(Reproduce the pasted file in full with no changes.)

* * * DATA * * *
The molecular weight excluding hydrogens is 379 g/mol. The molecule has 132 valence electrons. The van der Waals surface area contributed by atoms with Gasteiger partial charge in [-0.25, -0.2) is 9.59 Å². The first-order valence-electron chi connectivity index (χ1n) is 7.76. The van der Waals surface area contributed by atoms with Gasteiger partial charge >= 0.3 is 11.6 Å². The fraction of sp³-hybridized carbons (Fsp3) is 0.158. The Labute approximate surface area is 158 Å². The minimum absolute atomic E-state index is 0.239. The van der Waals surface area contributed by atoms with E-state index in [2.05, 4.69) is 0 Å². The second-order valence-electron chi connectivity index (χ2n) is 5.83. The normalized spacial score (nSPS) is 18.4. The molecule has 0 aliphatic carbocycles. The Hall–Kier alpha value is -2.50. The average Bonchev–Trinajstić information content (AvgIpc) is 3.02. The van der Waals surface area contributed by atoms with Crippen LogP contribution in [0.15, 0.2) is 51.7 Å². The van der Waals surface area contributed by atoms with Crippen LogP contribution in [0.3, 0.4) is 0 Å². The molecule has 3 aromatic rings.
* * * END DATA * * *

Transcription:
The molecular weight excluding hydrogens is 379 g/mol. The molecule has 132 valence electrons. The van der Waals surface area contributed by atoms with Gasteiger partial charge in [-0.25, -0.2) is 9.59 Å². The first-order valence-electron chi connectivity index (χ1n) is 7.76. The van der Waals surface area contributed by atoms with Gasteiger partial charge >= 0.3 is 11.6 Å². The fraction of sp³-hybridized carbons (Fsp3) is 0.158. The Labute approximate surface area is 158 Å². The minimum absolute atomic E-state index is 0.239. The van der Waals surface area contributed by atoms with E-state index in [2.05, 4.69) is 0 Å². The second-order valence-electron chi connectivity index (χ2n) is 5.83. The normalized spacial score (nSPS) is 18.4. The molecule has 0 aliphatic carbocycles. The Hall–Kier alpha value is -2.50. The average Bonchev–Trinajstić information content (AvgIpc) is 3.02. The van der Waals surface area contributed by atoms with Crippen LogP contribution in [0.15, 0.2) is 51.7 Å². The van der Waals surface area contributed by atoms with Crippen LogP contribution in [0.3, 0.4) is 0 Å². The molecule has 3 aromatic rings.